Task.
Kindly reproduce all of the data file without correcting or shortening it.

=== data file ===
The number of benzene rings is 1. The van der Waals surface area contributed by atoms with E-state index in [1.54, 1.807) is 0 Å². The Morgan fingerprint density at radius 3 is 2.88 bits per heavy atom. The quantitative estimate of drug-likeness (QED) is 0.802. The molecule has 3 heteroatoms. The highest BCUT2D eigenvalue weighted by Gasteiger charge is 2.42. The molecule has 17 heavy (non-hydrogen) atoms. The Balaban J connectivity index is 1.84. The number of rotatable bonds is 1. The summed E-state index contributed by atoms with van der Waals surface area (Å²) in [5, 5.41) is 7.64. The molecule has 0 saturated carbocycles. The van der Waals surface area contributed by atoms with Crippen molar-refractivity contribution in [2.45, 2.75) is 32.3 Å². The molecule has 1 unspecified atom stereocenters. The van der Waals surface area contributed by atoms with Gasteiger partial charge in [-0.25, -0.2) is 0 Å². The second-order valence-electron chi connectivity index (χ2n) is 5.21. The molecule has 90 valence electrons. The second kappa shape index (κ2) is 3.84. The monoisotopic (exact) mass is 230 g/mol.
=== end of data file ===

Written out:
The number of benzene rings is 1. The van der Waals surface area contributed by atoms with E-state index in [1.54, 1.807) is 0 Å². The Morgan fingerprint density at radius 3 is 2.88 bits per heavy atom. The quantitative estimate of drug-likeness (QED) is 0.802. The molecule has 3 heteroatoms. The highest BCUT2D eigenvalue weighted by Gasteiger charge is 2.42. The molecule has 17 heavy (non-hydrogen) atoms. The Balaban J connectivity index is 1.84. The number of rotatable bonds is 1. The summed E-state index contributed by atoms with van der Waals surface area (Å²) in [5, 5.41) is 7.64. The molecule has 0 saturated carbocycles. The van der Waals surface area contributed by atoms with Crippen molar-refractivity contribution in [2.45, 2.75) is 32.3 Å². The molecule has 1 unspecified atom stereocenters. The van der Waals surface area contributed by atoms with Gasteiger partial charge in [-0.25, -0.2) is 0 Å². The second-order valence-electron chi connectivity index (χ2n) is 5.21. The molecule has 90 valence electrons. The second kappa shape index (κ2) is 3.84. The monoisotopic (exact) mass is 230 g/mol.